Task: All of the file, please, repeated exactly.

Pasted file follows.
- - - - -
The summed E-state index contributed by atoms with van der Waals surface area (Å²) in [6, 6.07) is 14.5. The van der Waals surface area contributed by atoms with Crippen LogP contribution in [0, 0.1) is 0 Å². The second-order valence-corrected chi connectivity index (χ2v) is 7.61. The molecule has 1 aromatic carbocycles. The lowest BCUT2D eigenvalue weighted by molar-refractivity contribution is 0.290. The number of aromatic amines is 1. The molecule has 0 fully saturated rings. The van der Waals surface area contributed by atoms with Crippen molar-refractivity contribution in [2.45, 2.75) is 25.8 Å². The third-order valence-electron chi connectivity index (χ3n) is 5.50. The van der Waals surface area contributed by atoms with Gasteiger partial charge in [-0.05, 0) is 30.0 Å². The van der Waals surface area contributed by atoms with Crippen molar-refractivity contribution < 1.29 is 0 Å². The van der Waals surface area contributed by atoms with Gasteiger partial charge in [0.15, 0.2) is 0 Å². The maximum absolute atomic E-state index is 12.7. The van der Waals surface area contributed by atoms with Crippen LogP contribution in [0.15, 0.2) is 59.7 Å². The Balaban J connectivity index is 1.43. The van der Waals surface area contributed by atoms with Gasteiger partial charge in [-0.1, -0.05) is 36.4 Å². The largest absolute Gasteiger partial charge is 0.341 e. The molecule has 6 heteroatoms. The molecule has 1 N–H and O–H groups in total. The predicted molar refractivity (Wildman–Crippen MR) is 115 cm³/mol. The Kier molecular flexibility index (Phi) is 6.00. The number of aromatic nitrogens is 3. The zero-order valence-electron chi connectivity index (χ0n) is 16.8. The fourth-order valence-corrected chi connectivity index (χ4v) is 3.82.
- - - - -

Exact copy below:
The summed E-state index contributed by atoms with van der Waals surface area (Å²) in [6, 6.07) is 14.5. The van der Waals surface area contributed by atoms with Crippen LogP contribution in [0, 0.1) is 0 Å². The second-order valence-corrected chi connectivity index (χ2v) is 7.61. The molecule has 1 aromatic carbocycles. The lowest BCUT2D eigenvalue weighted by molar-refractivity contribution is 0.290. The number of aromatic amines is 1. The molecule has 0 fully saturated rings. The van der Waals surface area contributed by atoms with Crippen molar-refractivity contribution in [2.45, 2.75) is 25.8 Å². The third-order valence-electron chi connectivity index (χ3n) is 5.50. The van der Waals surface area contributed by atoms with Gasteiger partial charge in [-0.05, 0) is 30.0 Å². The van der Waals surface area contributed by atoms with Crippen molar-refractivity contribution < 1.29 is 0 Å². The van der Waals surface area contributed by atoms with Gasteiger partial charge in [0.15, 0.2) is 0 Å². The maximum absolute atomic E-state index is 12.7. The van der Waals surface area contributed by atoms with Crippen LogP contribution in [0.15, 0.2) is 59.7 Å². The Balaban J connectivity index is 1.43. The van der Waals surface area contributed by atoms with Gasteiger partial charge in [-0.1, -0.05) is 36.4 Å². The largest absolute Gasteiger partial charge is 0.341 e. The molecule has 6 heteroatoms. The molecule has 1 N–H and O–H groups in total. The predicted molar refractivity (Wildman–Crippen MR) is 115 cm³/mol. The Kier molecular flexibility index (Phi) is 6.00. The number of aromatic nitrogens is 3. The zero-order valence-electron chi connectivity index (χ0n) is 16.8. The fourth-order valence-corrected chi connectivity index (χ4v) is 3.82.